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Taking up citizenship in a tax haven - stories?
Old 04-14-2021, 09:06 AM   #1
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Taking up citizenship in a tax haven - stories?

Just curious to see if many people on this forum have changed citizenship to a tax haven for tax mitigation. There are plenty of people here with 5M+ eggs at which point the tax on the income from the portfolio might start bothering someone just enough to consider tax mitigation strategies.

I always see this stuff in the movies but never met anyone who actually did it. Would love to hear some stories as well as how the process goes.
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Old 04-14-2021, 12:07 PM   #2
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OPs first post, we'll see if this gets too political. No, haven't gone to reside in a tax haven, have visited some, great vacations. I do know people who established foreign citizenship but that was after marriage to a foreign national and moving to their country.
AFAIK the US taxes it nationals whereever they reside (although each country may have tax agreements with th US) so one would have to renounce citizenship to avoid US taxes, a nonstarter as I am concerned, not a financial issue.
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Old 04-14-2021, 12:14 PM   #3
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Originally Posted by yakers View Post
AFAIK the US taxes it nationals whereever they reside (although each country may have tax agreements with th US) so one would have to renounce citizenship to avoid US taxes, a nonstarter as I am concerned, not a financial issue.
I think Puerto Rico is an exception for those who qualify. Keep citizenship and pay no federal taxes
https://www.districtofcolumbiataxatt...ew%20resident.
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Old 04-14-2021, 12:16 PM   #4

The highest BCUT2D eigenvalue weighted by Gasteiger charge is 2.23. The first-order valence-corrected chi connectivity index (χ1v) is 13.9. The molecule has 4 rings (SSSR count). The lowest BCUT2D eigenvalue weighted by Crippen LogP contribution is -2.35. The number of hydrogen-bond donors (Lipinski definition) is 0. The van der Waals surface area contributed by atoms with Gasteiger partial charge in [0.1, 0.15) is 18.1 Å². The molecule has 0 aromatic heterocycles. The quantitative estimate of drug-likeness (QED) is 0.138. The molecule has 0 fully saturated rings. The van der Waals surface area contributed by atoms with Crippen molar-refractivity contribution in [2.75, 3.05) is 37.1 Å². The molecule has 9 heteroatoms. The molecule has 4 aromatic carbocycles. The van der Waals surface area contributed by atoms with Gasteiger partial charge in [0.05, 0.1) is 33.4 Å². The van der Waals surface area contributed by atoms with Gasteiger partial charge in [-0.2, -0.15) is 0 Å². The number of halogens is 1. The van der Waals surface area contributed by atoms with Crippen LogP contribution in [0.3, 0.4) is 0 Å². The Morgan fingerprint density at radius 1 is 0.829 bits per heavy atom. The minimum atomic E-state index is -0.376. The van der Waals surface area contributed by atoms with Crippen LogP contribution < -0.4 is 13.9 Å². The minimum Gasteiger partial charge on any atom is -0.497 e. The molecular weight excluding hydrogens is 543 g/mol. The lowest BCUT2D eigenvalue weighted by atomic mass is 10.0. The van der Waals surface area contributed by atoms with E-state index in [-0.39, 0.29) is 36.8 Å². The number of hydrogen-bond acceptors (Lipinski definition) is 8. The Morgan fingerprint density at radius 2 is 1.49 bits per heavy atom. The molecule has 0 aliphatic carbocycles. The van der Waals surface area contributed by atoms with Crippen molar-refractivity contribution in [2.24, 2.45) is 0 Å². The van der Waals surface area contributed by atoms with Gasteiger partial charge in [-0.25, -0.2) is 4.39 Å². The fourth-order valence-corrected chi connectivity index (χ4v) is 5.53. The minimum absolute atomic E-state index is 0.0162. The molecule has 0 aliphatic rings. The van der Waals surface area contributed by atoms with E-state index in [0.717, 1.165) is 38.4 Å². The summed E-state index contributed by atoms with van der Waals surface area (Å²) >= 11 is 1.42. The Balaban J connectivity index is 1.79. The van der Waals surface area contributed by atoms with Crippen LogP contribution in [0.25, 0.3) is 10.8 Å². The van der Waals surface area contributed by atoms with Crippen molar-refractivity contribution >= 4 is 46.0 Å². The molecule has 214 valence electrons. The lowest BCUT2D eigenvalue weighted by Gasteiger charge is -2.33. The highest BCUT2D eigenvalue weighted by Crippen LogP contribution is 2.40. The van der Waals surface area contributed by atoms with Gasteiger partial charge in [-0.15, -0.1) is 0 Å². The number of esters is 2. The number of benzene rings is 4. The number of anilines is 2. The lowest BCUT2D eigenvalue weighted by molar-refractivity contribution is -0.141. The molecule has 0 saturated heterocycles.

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Well, there's an "Exit Tax" the IRS can nail you with. And then your heirs may also get a nasty surprise upon your death. https://expattaxprofessionals.com/bl...us-citizenship
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Old 04-14-2021, 01:47 PM   #5
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We moved to Nevada (Reno), but it was from Texas, so I guess that doesn't qualify as moving to a tax haven. (Both are non-income tax states, but that wasn't why we moved to Reno.)


Given the influx of immigrants like me, it will be interesting how Nevada generates revenue to accommodate population growth.
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Old 04-14-2021, 02:01 PM   #6
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I know of a couple that moved to Andorra many years ago to avoid US taxes. I don't know the specifics except that they owned a bank in rural America and had done pretty well for themselves. One of them gave up their US citizenship (I believe it was a requirement to gain citizenship in Andorra) and the other did not. There are some issues with visits to the US as well, but not sure about the specifics. They love it there, but do miss their family back here in the states. Not sure how it will all pan out when the get "of a certain age", however.

I think it's somewhat interesting that Andorra has the longest life expectancy of any country in the world: 81 years.